Maize, Identity & Culture
I spent the afternoon in the library of the Ethnobotanic Garden in the City of Oaxaca, Mexico. Among the tomes of botany in the library were a handful of titles dedicated to corn, some cultural, others agricultural and yet others simple catalogues of varieties and where they grow. The library is small, but well organized and inviting. Natural light fills the room and complements the wooden shelves and tables. A few employees of the garden quietly worked as I scanned the titles and turned the pages.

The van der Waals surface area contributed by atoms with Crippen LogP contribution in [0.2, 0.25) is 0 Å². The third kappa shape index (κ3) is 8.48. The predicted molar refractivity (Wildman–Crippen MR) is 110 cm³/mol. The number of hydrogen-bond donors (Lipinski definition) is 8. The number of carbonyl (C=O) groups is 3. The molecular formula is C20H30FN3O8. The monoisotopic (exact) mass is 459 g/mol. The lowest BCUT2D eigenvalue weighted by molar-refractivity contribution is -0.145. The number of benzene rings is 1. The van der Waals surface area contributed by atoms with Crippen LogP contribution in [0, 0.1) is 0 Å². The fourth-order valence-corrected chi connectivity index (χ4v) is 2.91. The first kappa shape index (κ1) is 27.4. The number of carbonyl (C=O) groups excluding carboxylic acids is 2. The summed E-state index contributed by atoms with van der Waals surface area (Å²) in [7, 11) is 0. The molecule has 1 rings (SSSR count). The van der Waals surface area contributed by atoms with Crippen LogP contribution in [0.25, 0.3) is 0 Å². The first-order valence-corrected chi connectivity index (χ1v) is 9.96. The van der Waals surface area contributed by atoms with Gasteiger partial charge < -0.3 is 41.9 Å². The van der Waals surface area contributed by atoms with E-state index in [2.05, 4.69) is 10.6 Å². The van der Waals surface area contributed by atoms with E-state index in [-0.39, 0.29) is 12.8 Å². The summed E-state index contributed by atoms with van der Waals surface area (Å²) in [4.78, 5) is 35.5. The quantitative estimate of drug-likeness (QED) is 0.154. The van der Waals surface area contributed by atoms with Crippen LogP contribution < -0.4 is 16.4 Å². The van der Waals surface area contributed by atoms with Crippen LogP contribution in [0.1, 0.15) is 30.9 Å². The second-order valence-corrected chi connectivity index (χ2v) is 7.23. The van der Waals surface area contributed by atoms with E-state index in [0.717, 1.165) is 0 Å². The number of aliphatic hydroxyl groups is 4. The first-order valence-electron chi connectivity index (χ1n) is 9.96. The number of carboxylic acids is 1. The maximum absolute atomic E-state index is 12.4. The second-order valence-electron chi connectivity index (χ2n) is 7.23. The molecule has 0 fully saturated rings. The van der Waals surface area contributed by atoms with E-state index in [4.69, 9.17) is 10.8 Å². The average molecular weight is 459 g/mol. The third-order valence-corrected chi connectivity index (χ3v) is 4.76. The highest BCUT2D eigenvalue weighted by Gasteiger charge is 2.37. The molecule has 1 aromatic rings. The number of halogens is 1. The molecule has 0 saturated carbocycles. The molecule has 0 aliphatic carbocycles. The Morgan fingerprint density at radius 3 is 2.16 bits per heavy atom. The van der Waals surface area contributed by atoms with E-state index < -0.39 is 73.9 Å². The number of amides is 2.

The Ethnobotanic Garden focuses on plants native to the state of Oaxaca - both wild and agricultural. My interest is agricultural and primarily with corn. The garden unfolds over the four-acre 16th century Santo Domingo monastery. Native varieties of corn in stone garden beds grow along side gourds, amaranth, squash, and beans - all native to the new world and in particular to Mexico. There are also rows, dots, patches, and tunnels of palms, ferns, agave, cacti, and cycads.